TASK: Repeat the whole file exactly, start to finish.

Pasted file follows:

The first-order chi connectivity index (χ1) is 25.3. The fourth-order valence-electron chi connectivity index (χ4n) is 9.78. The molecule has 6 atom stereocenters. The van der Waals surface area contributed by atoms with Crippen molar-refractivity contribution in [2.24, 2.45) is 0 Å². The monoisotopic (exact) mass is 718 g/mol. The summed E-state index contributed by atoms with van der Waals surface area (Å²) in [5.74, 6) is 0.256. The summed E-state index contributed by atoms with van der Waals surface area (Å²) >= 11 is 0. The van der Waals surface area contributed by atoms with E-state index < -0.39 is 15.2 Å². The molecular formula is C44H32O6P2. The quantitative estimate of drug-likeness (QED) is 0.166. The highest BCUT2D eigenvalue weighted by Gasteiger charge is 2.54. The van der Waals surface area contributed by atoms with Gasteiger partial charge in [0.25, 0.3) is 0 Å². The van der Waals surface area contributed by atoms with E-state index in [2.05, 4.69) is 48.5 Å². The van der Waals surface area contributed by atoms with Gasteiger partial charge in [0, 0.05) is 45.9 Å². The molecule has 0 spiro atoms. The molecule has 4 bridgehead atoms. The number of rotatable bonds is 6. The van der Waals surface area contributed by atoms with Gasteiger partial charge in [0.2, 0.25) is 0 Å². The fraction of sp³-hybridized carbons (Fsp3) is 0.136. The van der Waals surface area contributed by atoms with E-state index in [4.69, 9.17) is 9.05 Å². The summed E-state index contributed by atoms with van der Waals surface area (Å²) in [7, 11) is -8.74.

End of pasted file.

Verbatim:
The first-order chi connectivity index (χ1) is 25.3. The fourth-order valence-electron chi connectivity index (χ4n) is 9.78. The molecule has 6 atom stereocenters. The van der Waals surface area contributed by atoms with Crippen molar-refractivity contribution in [2.24, 2.45) is 0 Å². The monoisotopic (exact) mass is 718 g/mol. The summed E-state index contributed by atoms with van der Waals surface area (Å²) in [5.74, 6) is 0.256. The summed E-state index contributed by atoms with van der Waals surface area (Å²) >= 11 is 0. The van der Waals surface area contributed by atoms with E-state index < -0.39 is 15.2 Å². The molecular formula is C44H32O6P2. The quantitative estimate of drug-likeness (QED) is 0.166. The highest BCUT2D eigenvalue weighted by Gasteiger charge is 2.54. The van der Waals surface area contributed by atoms with Gasteiger partial charge in [0.25, 0.3) is 0 Å². The van der Waals surface area contributed by atoms with E-state index in [2.05, 4.69) is 48.5 Å². The van der Waals surface area contributed by atoms with Gasteiger partial charge in [0, 0.05) is 45.9 Å². The molecule has 0 spiro atoms. The molecule has 4 bridgehead atoms. The number of rotatable bonds is 6. The van der Waals surface area contributed by atoms with Gasteiger partial charge in [0.2, 0.25) is 0 Å². The fraction of sp³-hybridized carbons (Fsp3) is 0.136. The van der Waals surface area contributed by atoms with E-state index in [4.69, 9.17) is 9.05 Å². The summed E-state index contributed by atoms with van der Waals surface area (Å²) in [7, 11) is -8.74.